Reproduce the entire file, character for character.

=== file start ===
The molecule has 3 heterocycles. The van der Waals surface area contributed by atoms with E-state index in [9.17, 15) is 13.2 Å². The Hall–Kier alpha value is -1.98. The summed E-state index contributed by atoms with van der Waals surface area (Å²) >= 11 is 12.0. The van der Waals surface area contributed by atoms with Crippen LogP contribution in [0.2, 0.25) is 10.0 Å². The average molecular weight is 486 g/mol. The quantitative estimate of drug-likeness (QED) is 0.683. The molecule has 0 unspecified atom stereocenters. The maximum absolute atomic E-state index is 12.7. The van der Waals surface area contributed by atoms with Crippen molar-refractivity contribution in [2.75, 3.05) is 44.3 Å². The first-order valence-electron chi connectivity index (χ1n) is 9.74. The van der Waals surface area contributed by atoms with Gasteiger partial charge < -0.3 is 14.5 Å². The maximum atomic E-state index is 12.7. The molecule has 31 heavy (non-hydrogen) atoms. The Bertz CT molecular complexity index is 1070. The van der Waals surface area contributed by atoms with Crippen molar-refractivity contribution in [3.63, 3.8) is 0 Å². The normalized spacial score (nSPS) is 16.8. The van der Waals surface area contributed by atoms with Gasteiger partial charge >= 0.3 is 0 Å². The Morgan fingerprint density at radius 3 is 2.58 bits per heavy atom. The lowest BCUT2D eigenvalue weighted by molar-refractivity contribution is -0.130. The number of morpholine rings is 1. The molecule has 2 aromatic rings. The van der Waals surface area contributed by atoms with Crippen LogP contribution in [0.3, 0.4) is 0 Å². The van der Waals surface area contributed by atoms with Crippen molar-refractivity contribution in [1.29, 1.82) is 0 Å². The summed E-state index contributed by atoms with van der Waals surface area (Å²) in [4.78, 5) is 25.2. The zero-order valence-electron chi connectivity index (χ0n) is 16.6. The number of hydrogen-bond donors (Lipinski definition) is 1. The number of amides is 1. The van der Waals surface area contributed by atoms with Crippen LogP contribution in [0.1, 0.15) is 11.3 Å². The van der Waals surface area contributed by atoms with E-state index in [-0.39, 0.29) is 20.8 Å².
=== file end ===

The molecule has 3 heterocycles. The van der Waals surface area contributed by atoms with E-state index in [9.17, 15) is 13.2 Å². The Hall–Kier alpha value is -1.98. The summed E-state index contributed by atoms with van der Waals surface area (Å²) >= 11 is 12.0. The van der Waals surface area contributed by atoms with Crippen LogP contribution in [0.2, 0.25) is 10.0 Å². The average molecular weight is 486 g/mol. The quantitative estimate of drug-likeness (QED) is 0.683. The molecule has 0 unspecified atom stereocenters. The maximum absolute atomic E-state index is 12.7. The van der Waals surface area contributed by atoms with Crippen molar-refractivity contribution in [2.75, 3.05) is 44.3 Å². The first-order valence-electron chi connectivity index (χ1n) is 9.74. The van der Waals surface area contributed by atoms with Gasteiger partial charge < -0.3 is 14.5 Å². The maximum atomic E-state index is 12.7. The molecule has 31 heavy (non-hydrogen) atoms. The Bertz CT molecular complexity index is 1070. The van der Waals surface area contributed by atoms with Crippen molar-refractivity contribution in [3.63, 3.8) is 0 Å². The normalized spacial score (nSPS) is 16.8. The van der Waals surface area contributed by atoms with Gasteiger partial charge >= 0.3 is 0 Å². The Morgan fingerprint density at radius 3 is 2.58 bits per heavy atom. The lowest BCUT2D eigenvalue weighted by molar-refractivity contribution is -0.130. The number of morpholine rings is 1. The molecule has 2 aromatic rings. The van der Waals surface area contributed by atoms with Crippen LogP contribution in [0.3, 0.4) is 0 Å². The van der Waals surface area contributed by atoms with Crippen molar-refractivity contribution in [1.29, 1.82) is 0 Å². The summed E-state index contributed by atoms with van der Waals surface area (Å²) in [4.78, 5) is 25.2. The zero-order valence-electron chi connectivity index (χ0n) is 16.6. The number of hydrogen-bond donors (Lipinski definition) is 1. The number of amides is 1. The van der Waals surface area contributed by atoms with Crippen LogP contribution in [0.1, 0.15) is 11.3 Å². The van der Waals surface area contributed by atoms with E-state index in [-0.39, 0.29) is 20.8 Å².